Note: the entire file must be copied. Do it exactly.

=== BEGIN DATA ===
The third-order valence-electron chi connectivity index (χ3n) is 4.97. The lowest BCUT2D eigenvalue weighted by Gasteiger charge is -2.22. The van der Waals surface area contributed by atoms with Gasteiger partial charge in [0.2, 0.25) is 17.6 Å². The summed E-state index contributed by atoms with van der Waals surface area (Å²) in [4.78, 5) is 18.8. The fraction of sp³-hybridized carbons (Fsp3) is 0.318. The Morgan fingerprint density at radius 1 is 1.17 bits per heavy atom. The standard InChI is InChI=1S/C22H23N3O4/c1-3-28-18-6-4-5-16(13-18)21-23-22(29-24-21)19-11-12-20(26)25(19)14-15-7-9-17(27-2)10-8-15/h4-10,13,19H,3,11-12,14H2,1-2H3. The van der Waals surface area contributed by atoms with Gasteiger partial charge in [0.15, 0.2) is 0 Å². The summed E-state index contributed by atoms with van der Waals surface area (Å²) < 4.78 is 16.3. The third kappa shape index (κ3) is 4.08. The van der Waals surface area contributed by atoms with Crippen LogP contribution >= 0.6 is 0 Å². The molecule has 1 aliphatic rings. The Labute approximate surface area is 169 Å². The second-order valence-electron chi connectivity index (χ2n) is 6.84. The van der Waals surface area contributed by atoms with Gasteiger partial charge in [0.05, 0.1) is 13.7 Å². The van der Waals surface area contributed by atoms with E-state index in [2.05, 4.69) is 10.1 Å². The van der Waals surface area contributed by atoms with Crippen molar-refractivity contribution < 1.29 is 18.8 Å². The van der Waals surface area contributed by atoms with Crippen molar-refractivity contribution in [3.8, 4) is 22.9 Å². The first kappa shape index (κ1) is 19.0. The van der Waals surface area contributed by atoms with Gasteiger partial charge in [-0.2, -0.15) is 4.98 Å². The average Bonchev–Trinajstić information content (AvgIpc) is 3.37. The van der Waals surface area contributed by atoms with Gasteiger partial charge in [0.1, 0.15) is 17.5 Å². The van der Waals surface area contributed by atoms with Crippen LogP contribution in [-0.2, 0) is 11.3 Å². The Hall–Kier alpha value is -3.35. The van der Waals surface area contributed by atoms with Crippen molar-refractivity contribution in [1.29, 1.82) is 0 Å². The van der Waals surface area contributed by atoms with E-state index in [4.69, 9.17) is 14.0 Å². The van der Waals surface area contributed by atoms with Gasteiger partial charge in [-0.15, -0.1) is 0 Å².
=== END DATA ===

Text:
The third-order valence-electron chi connectivity index (χ3n) is 4.97. The lowest BCUT2D eigenvalue weighted by Gasteiger charge is -2.22. The van der Waals surface area contributed by atoms with Gasteiger partial charge in [0.2, 0.25) is 17.6 Å². The summed E-state index contributed by atoms with van der Waals surface area (Å²) in [4.78, 5) is 18.8. The fraction of sp³-hybridized carbons (Fsp3) is 0.318. The Morgan fingerprint density at radius 1 is 1.17 bits per heavy atom. The standard InChI is InChI=1S/C22H23N3O4/c1-3-28-18-6-4-5-16(13-18)21-23-22(29-24-21)19-11-12-20(26)25(19)14-15-7-9-17(27-2)10-8-15/h4-10,13,19H,3,11-12,14H2,1-2H3. The van der Waals surface area contributed by atoms with Gasteiger partial charge in [0.15, 0.2) is 0 Å². The summed E-state index contributed by atoms with van der Waals surface area (Å²) < 4.78 is 16.3. The third kappa shape index (κ3) is 4.08. The van der Waals surface area contributed by atoms with Crippen LogP contribution >= 0.6 is 0 Å². The molecule has 1 aliphatic rings. The Labute approximate surface area is 169 Å². The second-order valence-electron chi connectivity index (χ2n) is 6.84. The van der Waals surface area contributed by atoms with Gasteiger partial charge in [0.05, 0.1) is 13.7 Å². The van der Waals surface area contributed by atoms with E-state index in [2.05, 4.69) is 10.1 Å². The van der Waals surface area contributed by atoms with Crippen molar-refractivity contribution < 1.29 is 18.8 Å². The van der Waals surface area contributed by atoms with Crippen molar-refractivity contribution in [3.8, 4) is 22.9 Å². The first kappa shape index (κ1) is 19.0. The van der Waals surface area contributed by atoms with Gasteiger partial charge in [-0.2, -0.15) is 4.98 Å². The average Bonchev–Trinajstić information content (AvgIpc) is 3.37. The van der Waals surface area contributed by atoms with Gasteiger partial charge in [0.1, 0.15) is 17.5 Å². The van der Waals surface area contributed by atoms with Crippen LogP contribution in [-0.2, 0) is 11.3 Å². The Hall–Kier alpha value is -3.35. The van der Waals surface area contributed by atoms with Crippen molar-refractivity contribution in [1.29, 1.82) is 0 Å². The van der Waals surface area contributed by atoms with E-state index in [4.69, 9.17) is 14.0 Å². The van der Waals surface area contributed by atoms with Gasteiger partial charge in [-0.15, -0.1) is 0 Å².